I had the bike shipped to my local Walmart where I picked it up. The box was damaged but nothing inside was harmed in any way.
Putting it together was easy:
I had to put the handlebar assembly into the fork tube. All the cables were on the handlebars and the handlebar was in the stem. You need the proper size hex wrench (allen wrench) to tighten things once installed. I had to rotate the brake levers and shifter around a bit for proper fit. This requires a hex wrench of the proper size.
The pedals need to be threaded onto the crank arms. You need the proper size open end wrench or an adjustable wrench to do this. The pedals are clearly labeled as to which goes on the right or left (because of left and right handed threads).
The seat and seat post assembly needs slide into the frame, but because the seat post clamp is a quick release, you need no tools to do this. However, the seat pivot nut needs tightened very securely or it will not hold the seat at the angle you set it. Also, a seat frame rod that slides into the back of the plastic seat pan would come out if I picked the bike up by the seat, so I quit picking the bike up by the seat.
The front wheel needs put on. The proper sized wrench or an adjustable wrench is required to tighten the axle nuts.
At this point the bike was ride-able. However, a couple things needed adjusting. The front brake pads rubbed and made a noise, so I had to adjust the caliper which is easy to do. For more information, check this website on how I set up my bike:
You may copy and paste that into your browser if you choose to. I give more information on things than I have space for here.
Continuing on, the headset bearings and the bottom bracket bearings were too tight, so I adjusted them. The bike was functional without doing this, but it is better now. It pedals easier and the steering is smoother.
Also, I had to adjust the derailleur cable so the the bike would shift through all the gears. This is not unusual with any bike that has to be assembled when you get it. I also needed to use the adjusting screws on the derailleur to keep the chain from falling off the small sprocket as the derailleur moved to far over. These adjustments are relatively easy if you are familiar with them. But if you are not, you may become pretty frustrated trying to get the shifting corrected. If you have problems, find a friendly bike shop (but you will probably have to pay them as they can't stay open working for free) or find a website like the one I listed above where you can ask questions and get the help you need.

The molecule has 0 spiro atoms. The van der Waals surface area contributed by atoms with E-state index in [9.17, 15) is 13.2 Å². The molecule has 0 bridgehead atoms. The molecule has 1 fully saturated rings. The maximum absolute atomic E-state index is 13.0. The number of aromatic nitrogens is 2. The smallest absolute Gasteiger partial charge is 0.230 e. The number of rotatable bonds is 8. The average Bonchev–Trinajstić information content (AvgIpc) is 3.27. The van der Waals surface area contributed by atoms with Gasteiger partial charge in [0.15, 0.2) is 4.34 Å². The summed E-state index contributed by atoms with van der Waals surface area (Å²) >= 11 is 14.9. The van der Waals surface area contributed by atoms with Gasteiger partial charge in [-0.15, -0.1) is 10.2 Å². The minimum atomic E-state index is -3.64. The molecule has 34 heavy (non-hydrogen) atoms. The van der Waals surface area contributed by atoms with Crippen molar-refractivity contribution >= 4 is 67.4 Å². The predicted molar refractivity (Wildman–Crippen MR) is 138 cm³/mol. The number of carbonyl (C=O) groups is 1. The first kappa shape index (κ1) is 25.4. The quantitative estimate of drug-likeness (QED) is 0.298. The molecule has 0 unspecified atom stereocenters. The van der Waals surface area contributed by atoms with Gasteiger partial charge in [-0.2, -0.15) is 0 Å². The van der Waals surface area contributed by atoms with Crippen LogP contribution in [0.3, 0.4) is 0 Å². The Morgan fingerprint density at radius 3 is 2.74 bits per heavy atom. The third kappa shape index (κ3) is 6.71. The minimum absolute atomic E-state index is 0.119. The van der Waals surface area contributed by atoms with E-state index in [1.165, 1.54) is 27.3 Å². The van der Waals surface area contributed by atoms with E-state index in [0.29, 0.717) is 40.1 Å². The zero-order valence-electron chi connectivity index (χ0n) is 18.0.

The seat post is not very long, so if whoever is riding the bike is over about 4'6" or so, you may need a longer seat post. The height I gave there is just a guess. It depends on how you like to have your seat adjusted. However, typical BMX seats are adjusted low, so if you set this up like a BMX bike, it will be fine.
This is a cool bike and I am glad I bought it. If you do not know how to adjust the problems I pointed out, you may get aggravated with the bike. But all the parts seems of decent quality and I am very satisfied with the bike for the price I paid. The brakes work well and the gears shifted well once I adjusted things properly. The paint looks good and the bike looks good. The welds on the frame are decent. The decals look to be easily removable if you don't like them.
The frame and fork are steel. The Walmart advertising is incorrect in suggesting otherwise. The rims appear to be aluminum, however. Also, there are no training wheels with the bike as suggested in the Walmart advertising.
I wish they would have used black hand grips because the orangish-yellow ones will get dirty looking at some point. They do look good now though.
Overall, this is a good bike for the money spent. There is nothing else like in a 20" size. If not for the adjustments I needed to make, I would have given the bike a 5-star rating. This bike gets peoples' attention. I hope Walmart makes it in "girl" colors in the future. I like brightly colored bikes for kids as it makes them more visible to those around them. The brightly colored wheels on the present bike are good for that.
Presently, I am adding a banana seat and bar, and "apehanger" handlebars to my daughter's Massif. So this is a cool bike for customization also!